Having revamped most of its lineup (well, excluding the GT-R), Nissan is now looking to expand the portfolio with the addition of an all-new electric vehicle. It doesn't have a name just yet, but we do know it will be a crossover following an investment of £423 million ($584.5 million at current exchange rates) as part of a £1 billion ($1.38 billion) EV push.

The money will be put to good use in what the automaker refers to as a flagship electric vehicle hub, dubbed "Nissan EV36Zero." The electric crossover will be built in the UK at the Sunderland factory and will ride on the CMF-EV platform shared with the Ariya and Renault's upcoming Megane-badged crossover. The assembly plant will be upgraded to create an annual production capacity of 100,000 units for the unnamed zero-emissions crossover, which will be exported to the same Euro markets as the other Sunderland-built cars (Juke, Qashqai, Leaf).

Nissan mentions its upcoming electric crossover will be a global model, meaning there are plans to build the EV elsewhere, but other production locations are going to be announced at a later date. Meanwhile, getting the Sunderland plant ready will require creating 909 jobs, plus more than 4,500 jobs in the UK supply chain along with safeguarding 75 jobs in the R&D department.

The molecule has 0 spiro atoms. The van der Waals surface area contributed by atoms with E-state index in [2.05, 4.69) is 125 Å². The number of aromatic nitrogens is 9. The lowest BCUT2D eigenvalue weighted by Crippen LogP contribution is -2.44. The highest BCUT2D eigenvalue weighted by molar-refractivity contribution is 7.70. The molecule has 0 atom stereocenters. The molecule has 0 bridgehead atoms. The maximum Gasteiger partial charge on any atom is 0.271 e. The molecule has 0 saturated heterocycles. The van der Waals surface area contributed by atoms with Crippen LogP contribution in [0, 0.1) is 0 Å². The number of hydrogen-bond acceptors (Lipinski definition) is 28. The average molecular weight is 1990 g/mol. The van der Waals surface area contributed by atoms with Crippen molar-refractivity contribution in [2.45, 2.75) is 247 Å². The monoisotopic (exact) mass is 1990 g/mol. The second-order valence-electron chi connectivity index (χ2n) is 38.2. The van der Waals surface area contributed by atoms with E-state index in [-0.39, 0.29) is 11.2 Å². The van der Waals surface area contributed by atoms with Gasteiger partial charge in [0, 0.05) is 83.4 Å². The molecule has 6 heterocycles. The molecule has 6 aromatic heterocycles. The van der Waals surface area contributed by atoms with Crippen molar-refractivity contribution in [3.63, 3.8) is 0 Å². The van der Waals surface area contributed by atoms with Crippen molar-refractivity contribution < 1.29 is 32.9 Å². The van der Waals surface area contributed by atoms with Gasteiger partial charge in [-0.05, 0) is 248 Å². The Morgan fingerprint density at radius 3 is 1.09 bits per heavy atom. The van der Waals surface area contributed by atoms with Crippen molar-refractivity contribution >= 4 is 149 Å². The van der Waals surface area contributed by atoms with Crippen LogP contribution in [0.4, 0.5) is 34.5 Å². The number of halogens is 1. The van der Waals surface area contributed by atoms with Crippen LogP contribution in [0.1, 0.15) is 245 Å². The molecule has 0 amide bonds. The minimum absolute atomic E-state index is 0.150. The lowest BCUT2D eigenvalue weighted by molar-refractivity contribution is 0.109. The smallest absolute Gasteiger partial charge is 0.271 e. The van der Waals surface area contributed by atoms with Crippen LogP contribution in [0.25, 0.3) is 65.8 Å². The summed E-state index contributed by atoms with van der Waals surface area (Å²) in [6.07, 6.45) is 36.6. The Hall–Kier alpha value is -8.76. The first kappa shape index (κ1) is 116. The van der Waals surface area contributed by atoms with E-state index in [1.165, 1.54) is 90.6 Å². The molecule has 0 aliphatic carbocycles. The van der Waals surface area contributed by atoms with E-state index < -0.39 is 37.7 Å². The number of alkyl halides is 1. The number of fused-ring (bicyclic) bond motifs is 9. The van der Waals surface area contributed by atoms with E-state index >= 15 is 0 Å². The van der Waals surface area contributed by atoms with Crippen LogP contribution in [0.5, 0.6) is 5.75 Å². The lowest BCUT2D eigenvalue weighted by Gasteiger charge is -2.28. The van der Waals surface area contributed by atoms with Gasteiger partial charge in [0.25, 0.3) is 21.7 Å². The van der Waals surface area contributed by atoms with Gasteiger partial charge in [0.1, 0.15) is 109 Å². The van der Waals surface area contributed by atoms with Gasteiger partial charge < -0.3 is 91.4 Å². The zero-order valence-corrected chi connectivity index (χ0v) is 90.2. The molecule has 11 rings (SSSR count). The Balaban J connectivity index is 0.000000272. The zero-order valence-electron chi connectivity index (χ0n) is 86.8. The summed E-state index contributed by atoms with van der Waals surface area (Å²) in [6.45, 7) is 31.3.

Time will tell whether the new crossover will eventually replace the Leaf or it will be sold alongside the all-electric hatchback. We do know the upcoming EV will benefit from next-generation batteries, and that should translate into a better range between charges. The battery packs will be built at UK's first Gigafactory, located next to the Sunderland plant. It will be possible following an investment of £450 million ($622 million) made by Envision AESC (Automotive Energy Supply Corporation), which is a joint venture between Nissan and NEC.

The adjacent teaser image likely depicts a concept car rather than a production model since it lacks door handles and mirrors/cameras. Much like the Ariya, it has a swoopy roofline and massive wheels, but the headlights and taillights have a significantly different design that reinforces our opinion of a concept rather than the final product.

It will be interesting to find out the vehicle's size in relation to the compact Ariya as it's difficult to know for sure whether it's bigger or smaller based on this sole image. For what it's worth, Nissan hinted last year about coming out with a larger electric SUV, and we know the CMF-EV architecture has been engineered for midsize vehicles as well. If it does end up replacing the Leaf, logic tells us it will be smaller.

Got a tip for us? Email: tips@motor1.com